5. CESSNA? ? ? ? ? Looks a bit like a Rans S6 to me. . . . ,and Anyone could fly one of those. . . ( ! )
  6. Phil Perry

    Sideslipping again. . .

    HAHA. . . Love the 'Biggles' reference PM. . . . but he was good enough to sideslip with the stick between his knees, whilst smoothing some Brylcreem into his hair, in case there were any Ladies about on the ground ! Most GA pilots visiting our field seem to use the 'Crabby' technique. . . then struggle to stop on our short strips. . .I've often wondered why they do that. . . Yet One of the lads at Otherton owns a PA28-140, which he Slips onto the numbers and easily turns off the strips at the middle intersection in nil wind condx. . .All down to proper training and Knowing your aeroplane. . . Ditto with the Airfield Manager and his Vans RV4. . .( Rich Git ! )
  7. Phil Perry

    Sideslipping again. . .

    I recall ONE particular aircraft where I never found the need to use sideslipping, and that was the lovely old C-172. . . why would you need to SS with those huge barn door fowler flaps deployed to the full 40 Deg ? ? I remember the Hoo Har about the 172 having it's max flap reduced to 30 Deg Max years ago following ONE accident in the USA where the pilot blamed a sudden Pitch down when slipping with full flap, but we discussed that at length on Rec Flying back in 2013 think it was . . .The pilot said that the huge flaps shielded the Elevator and caused the Pitch own. . . Can't remember if it was proven aerodynamically that this could FEASIBLY occur . . . but the US being very afraid of Litigation, put out a mandatory AD. Shame really . . darned lovely Well Sorted airframe. . Just because some wanker got too slow on the approach. . . WE call that 'Stalling' usually. . . ( apologies for the /sarc )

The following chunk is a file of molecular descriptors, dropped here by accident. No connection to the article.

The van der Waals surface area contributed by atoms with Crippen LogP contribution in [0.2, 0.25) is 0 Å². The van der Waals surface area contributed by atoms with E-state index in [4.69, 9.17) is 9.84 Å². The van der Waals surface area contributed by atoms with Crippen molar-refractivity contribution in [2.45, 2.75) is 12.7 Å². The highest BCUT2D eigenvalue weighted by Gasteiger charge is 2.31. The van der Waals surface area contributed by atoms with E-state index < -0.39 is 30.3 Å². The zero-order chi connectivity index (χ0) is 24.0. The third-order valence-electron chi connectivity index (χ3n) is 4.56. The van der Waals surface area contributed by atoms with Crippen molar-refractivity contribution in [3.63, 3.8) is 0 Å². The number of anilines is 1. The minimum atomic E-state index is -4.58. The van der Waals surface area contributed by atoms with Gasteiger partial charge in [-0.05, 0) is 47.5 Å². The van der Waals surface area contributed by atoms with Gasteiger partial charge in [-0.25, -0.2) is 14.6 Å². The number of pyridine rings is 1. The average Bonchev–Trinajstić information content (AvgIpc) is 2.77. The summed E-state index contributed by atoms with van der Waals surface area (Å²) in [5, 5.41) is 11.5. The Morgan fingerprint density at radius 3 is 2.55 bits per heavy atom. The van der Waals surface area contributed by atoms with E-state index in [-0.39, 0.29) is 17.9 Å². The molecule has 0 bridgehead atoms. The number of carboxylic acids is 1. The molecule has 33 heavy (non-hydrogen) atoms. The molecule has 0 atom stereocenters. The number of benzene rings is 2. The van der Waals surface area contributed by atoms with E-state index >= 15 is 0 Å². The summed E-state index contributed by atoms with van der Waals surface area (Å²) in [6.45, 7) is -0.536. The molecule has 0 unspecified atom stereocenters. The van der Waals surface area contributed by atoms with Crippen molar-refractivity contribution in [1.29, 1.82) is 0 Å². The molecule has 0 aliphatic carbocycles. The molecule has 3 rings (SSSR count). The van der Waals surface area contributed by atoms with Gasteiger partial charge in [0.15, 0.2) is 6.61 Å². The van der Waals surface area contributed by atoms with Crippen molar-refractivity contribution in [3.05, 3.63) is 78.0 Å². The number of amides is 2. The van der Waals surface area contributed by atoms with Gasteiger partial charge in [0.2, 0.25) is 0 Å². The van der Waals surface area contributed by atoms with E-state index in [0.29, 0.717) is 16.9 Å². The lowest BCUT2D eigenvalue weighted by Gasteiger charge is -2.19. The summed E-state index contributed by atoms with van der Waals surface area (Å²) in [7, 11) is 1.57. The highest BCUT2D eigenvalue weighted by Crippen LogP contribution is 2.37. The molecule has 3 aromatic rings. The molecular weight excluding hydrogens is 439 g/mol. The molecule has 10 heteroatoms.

8. Phil Perry

    Sideslipping again. . .